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In the U.S. National Library of Medicine’s online database at pubmed.gov, there are more than five times as many scientific articles about calcium as there are about magnesium, yet both are equally essential for the function of the human body.
The Calcium-Magnesium Partnership
These two minerals are somewhat like the opposite ends of a dimmer switch. Calcium gives bones their hardness and makes things happen by exciting nerves, contracting muscles, and contributing to the inflammation necessary to fight invaders or injury. Magnesium gives bones some flexibility, keeps them from becoming brittle, and has a “chilling out” effect, relaxing nerves and muscles and reducing inflammation. Calcium is necessary for blood to clot so that wounds can heal, while magnesium prevents harmful clots and keeps blood flowing.
When we experience a stressful situation, whether it’s an irritable boss, a traffic jam, or a workout at the gym, calcium contributes to the fight-or-flight response that kicks in, and if there isn’t enough magnesium to calm things down, we stay stressed. And without enough magnesium, high calcium levels can lead to stiff arteries and heart disease.
Magnesium Benefits: More Reasons Why Magnesium is Essential
A natural component of every cell in the human body, magnesium is essential for more than 300 internal processes that go on all the time to sustain life, including energy production. A study of post-menopausal women tested performance on a stationary bike, before and after eating a low-magnesium diet, and found that lack of the mineral made a significant difference. With low magnesium, women used 10-15 percent more energy and their heart rate increased by 10 beats per minute while doing the same amount of cycling. Magnesium can also improve sleep. In studies, other benefits of magnesium have included:
- Less risk of asthma
- Protection against type 2 diabetes
- Less depression
- Relief from symptoms of fibromyalgia
- Protection against hearing loss from very loud noise
- Lower blood pressure
- Fewer and shorter migraine headaches
- Lower odds of irregular heart rhythm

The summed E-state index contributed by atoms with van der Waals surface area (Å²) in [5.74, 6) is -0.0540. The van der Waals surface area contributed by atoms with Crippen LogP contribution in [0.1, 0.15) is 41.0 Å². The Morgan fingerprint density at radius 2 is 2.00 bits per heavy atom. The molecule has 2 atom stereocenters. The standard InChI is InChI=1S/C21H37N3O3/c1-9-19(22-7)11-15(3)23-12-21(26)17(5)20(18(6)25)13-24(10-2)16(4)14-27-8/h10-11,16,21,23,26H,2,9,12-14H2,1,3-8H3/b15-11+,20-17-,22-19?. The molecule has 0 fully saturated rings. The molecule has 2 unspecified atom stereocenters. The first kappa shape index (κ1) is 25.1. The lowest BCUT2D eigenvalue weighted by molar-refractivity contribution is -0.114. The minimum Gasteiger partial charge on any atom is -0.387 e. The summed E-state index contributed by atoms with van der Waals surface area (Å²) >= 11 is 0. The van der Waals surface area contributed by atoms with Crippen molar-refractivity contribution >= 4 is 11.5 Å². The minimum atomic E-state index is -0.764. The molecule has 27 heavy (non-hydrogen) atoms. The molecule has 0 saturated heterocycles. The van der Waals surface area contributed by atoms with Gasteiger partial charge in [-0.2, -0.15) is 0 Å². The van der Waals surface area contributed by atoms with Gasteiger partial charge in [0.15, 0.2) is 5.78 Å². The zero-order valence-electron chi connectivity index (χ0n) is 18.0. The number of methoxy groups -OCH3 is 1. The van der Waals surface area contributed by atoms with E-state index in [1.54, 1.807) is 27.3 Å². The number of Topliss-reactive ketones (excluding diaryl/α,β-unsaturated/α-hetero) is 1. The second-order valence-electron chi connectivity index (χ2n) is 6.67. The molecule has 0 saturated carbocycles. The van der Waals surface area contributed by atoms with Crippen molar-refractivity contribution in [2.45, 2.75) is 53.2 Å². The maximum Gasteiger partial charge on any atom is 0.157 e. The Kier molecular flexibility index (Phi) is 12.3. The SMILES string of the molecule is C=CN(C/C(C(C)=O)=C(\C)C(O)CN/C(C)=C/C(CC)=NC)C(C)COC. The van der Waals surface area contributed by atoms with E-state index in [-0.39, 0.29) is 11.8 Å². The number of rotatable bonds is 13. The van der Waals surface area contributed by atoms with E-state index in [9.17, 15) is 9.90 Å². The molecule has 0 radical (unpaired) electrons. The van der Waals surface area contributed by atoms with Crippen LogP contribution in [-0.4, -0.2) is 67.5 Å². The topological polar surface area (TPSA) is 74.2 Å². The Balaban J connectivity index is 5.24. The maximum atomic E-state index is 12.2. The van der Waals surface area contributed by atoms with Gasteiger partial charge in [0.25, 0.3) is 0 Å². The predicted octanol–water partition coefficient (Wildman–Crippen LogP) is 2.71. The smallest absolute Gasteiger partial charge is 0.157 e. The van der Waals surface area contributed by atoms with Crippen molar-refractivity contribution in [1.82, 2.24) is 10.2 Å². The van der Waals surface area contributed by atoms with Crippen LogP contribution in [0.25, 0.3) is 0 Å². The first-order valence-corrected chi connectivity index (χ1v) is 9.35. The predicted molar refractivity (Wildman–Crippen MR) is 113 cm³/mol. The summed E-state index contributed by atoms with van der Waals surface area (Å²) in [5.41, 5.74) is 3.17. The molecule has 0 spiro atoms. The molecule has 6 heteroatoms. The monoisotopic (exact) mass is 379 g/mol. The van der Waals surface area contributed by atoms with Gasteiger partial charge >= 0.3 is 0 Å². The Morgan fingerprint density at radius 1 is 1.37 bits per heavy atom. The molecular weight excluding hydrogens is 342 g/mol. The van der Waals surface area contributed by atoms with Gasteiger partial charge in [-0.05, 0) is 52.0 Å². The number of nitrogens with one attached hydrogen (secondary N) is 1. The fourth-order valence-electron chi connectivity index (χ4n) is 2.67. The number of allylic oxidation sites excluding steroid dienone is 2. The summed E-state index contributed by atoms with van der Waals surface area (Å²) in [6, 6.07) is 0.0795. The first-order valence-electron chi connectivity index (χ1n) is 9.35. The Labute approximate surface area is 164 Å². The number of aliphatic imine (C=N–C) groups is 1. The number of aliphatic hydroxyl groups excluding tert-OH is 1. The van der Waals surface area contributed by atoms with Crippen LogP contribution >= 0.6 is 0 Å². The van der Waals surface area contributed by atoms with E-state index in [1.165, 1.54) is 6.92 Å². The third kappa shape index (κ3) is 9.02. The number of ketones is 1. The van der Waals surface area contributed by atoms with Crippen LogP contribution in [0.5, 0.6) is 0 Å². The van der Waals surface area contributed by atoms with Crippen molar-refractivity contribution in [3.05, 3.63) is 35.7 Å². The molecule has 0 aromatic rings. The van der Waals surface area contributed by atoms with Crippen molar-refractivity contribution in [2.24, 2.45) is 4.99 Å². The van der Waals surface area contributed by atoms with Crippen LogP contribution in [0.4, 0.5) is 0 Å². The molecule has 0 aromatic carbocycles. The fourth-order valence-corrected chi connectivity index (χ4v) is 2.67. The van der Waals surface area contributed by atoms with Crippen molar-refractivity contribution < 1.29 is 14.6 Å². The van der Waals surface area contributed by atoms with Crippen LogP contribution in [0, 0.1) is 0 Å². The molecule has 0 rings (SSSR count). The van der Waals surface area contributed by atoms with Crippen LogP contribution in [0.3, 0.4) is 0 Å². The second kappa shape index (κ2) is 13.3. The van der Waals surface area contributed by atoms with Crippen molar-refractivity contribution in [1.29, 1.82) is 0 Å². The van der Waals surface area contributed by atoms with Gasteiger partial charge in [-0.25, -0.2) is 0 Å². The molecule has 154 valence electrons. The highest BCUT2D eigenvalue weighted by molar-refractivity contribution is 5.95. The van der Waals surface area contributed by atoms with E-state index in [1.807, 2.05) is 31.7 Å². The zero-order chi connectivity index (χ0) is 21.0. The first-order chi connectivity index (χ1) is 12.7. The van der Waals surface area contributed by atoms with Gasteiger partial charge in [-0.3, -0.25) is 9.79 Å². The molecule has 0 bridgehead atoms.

- Relief from premenstrual syndrome
- Less risk for osteoporosis
Did You Know?
The U.S. government didn’t start recommending minimum intakes of magnesium until 1968-27 years after issuing calcium recommendations.
Today’s Calcium-Magnesium Imbalance
While lack of either mineral is bad for health, magnesium is the one likely to fall short because:
- Calcium is widely advertised as an essential nutrient.
- Calcium supplements are recommended by doctors.
- Calcium is added to many foods and drinks.
In comparison, magnesium doesn’t have a voice. Think about it: When was the last time you saw a TV commercial touting a food because it contains lots of magnesium?
The optimum ratio of calcium to magnesium is estimated to be 2:1 from all sources, including food and supplements, but in the average U.S. diet, it’s estimated to be 3:1, meaning too much calcium and too little magnesium.
Good sources of magnesium include leafy greens, nuts, whole grains, and legumes. As an example, a half-cup of cooked spinach or 1 ounce of dry-roasted almonds contains about 80 mg of magnesium, which is around 20 percent of the daily minimum recommended amount.
Forms of Magnesium in Supplements
Some forms of magnesium are more easily absorbed or are recommended for specific situations. Forms considered to be absorbed more easily include those labelled as “chelated,” and magnesium glycinate, malate, citrate, taurate, threonate, and orotate. Magnesium malate is often recommended to relieve symptoms of fibromyalgia, and magnesium threonate is sometimes formulated for brain health.
Taking more magnesium than the body can absorb can result in loose stools, and is more likely with the magnesium oxide form. The problem is easily solved by taking less of the supplement. Magnesium hydroxide is a form used in laxatives and antacids.
Magnesium can also be absorbed through the skin. Epsom salt baths have been popular for years, and more recently, other magnesium salts for soaking or bathing, as well as magnesium creams and lotions, have become available.
Who doesn’t get enough magnesium?
A growing number of researchers, integrative physicians, and nutritionists consider that the U.S. government-recommended amounts of magnesium are too low and that lack of magnesium is much more prevalent than official surveys show. Even so, this is how many people are not getting the minimum recommended daily amounts (400–420 mg for men and 320–360 for most women):